After all the blood, sweat and tears that has gone into the Dodd-Frank financial reform bill, a new survey revealed that almost half of all bankers do not think it will help prevent risks to the financial system.

On Thursday Grant Thornton LLP released its 18th Bank Executive Survey, which found that although 48% of bankers believe financial reform will not prevent or reduce a subsequent bank bailout, bankers are increasingly optimistic about the U.S. economy going forward.

“Though we hear the majority of bankers commenting about the challenges Dodd-Frank imposes on institutions, they are agreeing that they see some positive impact,” says Nichole Jordan, national banking and securities industry leader at Grant Thornton, in a press release. “The positive impact they refer to includes increased attention towards risk management and compensation frameworks that reward executives for long-term performance rather than short-term gains.”

Meanwhile, just 39% of bankers say they believe that financial reform will be effective and only 1% of those believe it will be “very effective”. Thirteen percent of respondents think it’s too soon to tell, the survey reported.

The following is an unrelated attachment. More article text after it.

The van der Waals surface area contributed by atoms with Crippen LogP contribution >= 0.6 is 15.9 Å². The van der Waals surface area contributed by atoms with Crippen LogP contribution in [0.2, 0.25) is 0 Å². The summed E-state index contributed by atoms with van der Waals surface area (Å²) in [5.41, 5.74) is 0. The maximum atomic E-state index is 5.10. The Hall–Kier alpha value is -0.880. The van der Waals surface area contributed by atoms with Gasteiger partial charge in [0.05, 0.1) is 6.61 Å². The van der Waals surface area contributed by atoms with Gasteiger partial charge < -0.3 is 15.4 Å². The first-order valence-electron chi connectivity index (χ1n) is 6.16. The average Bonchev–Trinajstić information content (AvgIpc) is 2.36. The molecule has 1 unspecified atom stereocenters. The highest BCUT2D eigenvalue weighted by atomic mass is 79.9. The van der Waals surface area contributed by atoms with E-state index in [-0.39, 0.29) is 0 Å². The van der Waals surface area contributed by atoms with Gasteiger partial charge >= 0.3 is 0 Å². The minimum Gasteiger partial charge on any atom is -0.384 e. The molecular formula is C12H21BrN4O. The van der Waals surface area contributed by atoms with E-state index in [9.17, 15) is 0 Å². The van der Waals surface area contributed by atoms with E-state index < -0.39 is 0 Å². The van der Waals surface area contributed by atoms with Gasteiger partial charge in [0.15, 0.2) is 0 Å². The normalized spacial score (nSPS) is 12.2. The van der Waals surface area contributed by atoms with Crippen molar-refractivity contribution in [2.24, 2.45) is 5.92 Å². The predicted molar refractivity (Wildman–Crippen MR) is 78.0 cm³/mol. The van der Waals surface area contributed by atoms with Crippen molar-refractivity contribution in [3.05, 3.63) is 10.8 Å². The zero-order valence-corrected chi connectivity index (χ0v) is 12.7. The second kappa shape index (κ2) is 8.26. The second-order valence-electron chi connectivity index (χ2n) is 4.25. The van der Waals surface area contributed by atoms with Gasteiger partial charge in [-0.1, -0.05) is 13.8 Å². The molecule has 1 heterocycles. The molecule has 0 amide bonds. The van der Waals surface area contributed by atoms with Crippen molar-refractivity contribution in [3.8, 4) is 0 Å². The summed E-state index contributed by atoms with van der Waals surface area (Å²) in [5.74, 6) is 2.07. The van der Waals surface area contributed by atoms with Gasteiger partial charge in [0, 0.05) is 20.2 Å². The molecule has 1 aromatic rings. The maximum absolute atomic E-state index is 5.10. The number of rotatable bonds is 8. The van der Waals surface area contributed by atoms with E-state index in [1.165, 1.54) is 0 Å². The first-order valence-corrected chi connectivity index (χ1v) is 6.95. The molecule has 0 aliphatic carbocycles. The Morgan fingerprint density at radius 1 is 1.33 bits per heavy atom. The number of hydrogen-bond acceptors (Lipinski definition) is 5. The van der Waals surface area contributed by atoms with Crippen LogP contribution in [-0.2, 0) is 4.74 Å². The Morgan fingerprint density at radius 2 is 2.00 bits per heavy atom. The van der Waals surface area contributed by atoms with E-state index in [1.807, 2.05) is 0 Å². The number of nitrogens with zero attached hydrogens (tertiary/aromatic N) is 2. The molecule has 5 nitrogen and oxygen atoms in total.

The good news is that bankers’ optimism is surging, with 39% reporting that they feel that the U.S. economy will improve in the next six months, up from just 15% in August 2010. Only 9% believe that the economy will get worse, down from 25% in August 2010.

Local bankers also see a silver lining, with 44% saying that they believe their local economy will improve in the next six months, up from just 18% in August 2010. The number of bankers that believe their local economy will do worse in the coming months dropped to just 6%, down from 20% in August 2010.

“It is a time of major change for the banking industry,” says Jordan. “The survey reveals increased optimism, albeit cautious at times. And as the economy recovers, one of the greatest assets of any bank is confidence — confidence from consumers and regulators, and confidence within banks themselves to jumpstart hiring. Banks will have the opportunity in the coming months to help shape not only their own recovery, but that of the economy as a whole.”

Another bright spot: 32% of bankers report that they plan to increase hiring in the next six months, while the number of bankers saying that they plan to decrease hiring has remained stable at 16%.

Grant Thornton's national online survey was conducted in April and May of bank CEOs, CFOs and audit committee members. Thirty-eight percent of the respondents were from small banks (those with less than $500 million in estimated assets at the end of 2009), while the remaining 62% were from large banks (those with more than $500 million in estimated assets at the end of 2009). Regarding ownership structure, 51% report that they are public institutions, 39% are private and 10% are mutuals.



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